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Obama, Congress Search for Grand Bargain on Debt Ceiling

President Obama

On Thursday, House and Senate leaders will meet with President Obama at the White House. Photo by Mandel Ngan/AFP/Getty Images.

The Morning Line

At his news conference last week, President Obama called on members of Congress to “do something big” when it comes to raising the country’s debt ceiling. It appears he plans to hammer home the point with top House and Senate lawmakers when they arrive at the White House Thursday morning.

The president will reportedly call on congressional leaders to embrace a broad deficit reduction plan with significant changes to Medicare and Social Security.

The Washington Post’s Lori Montgomery has the details:

“As part of his pitch, Obama is proposing significant reductions in Medicare spending and for the first time is offering to tackle the rising cost of Social Security, according to people in both parties with knowledge of the proposal. The move marks a major shift for the White House and could present a direct challenge to Democratic lawmakers who have vowed to protect health and retirement benefits from the assault on government spending.”

POLITICO’s David Rogers lays out the numbers:

“Rather than $2.4 trillion in deficit reduction, the administration is aiming higher toward as much as $4 trillion over 10 years, and this increases the likelihood that some commitment to tax reform must be part of the mix, in hopes of lifting the economy and generating revenues for the future.”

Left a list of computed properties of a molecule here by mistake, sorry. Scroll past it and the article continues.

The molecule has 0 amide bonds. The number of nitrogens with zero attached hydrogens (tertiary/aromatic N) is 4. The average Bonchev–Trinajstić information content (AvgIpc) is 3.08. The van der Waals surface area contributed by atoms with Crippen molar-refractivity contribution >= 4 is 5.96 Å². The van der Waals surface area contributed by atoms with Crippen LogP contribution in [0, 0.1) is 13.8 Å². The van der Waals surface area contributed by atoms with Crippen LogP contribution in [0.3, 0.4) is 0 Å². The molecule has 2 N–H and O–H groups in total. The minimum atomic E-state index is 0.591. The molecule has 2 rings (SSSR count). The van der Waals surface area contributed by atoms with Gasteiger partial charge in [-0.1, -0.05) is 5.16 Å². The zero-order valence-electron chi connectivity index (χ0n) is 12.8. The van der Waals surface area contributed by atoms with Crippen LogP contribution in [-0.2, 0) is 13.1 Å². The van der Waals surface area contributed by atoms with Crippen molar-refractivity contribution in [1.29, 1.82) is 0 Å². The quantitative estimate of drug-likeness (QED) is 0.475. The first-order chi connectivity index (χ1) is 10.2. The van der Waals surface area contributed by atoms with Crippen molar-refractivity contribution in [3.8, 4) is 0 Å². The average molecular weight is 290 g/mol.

Carl Hulse and Mark Landler of the New York Times, meanwhile, look at where Republican leaders might be willing to give on taxes:

“Officials said Mr. Boehner suggested that he was open to the possibility of $1 trillion or more in new revenue that would be generated by addressing tax issues already raised in the talks, like killing breaks for the oil and gas industry, eliminating ethanol subsidies and ending preferential treatment for corporate jets.

“But those changes would fall far short of the revenue goal, and the source of the rest of the money would, under what they described as Mr. Boehner’s proposal, be decided by Congress through a review of tax law changes. One official said some revenue could be generated by allowing Bush-era tax cuts for affluent Americans to expire at the end of 2012, which would produce hundreds of billions of dollars, though those savings would be offset by the costs of retaining lower rates for those below the income threshold.”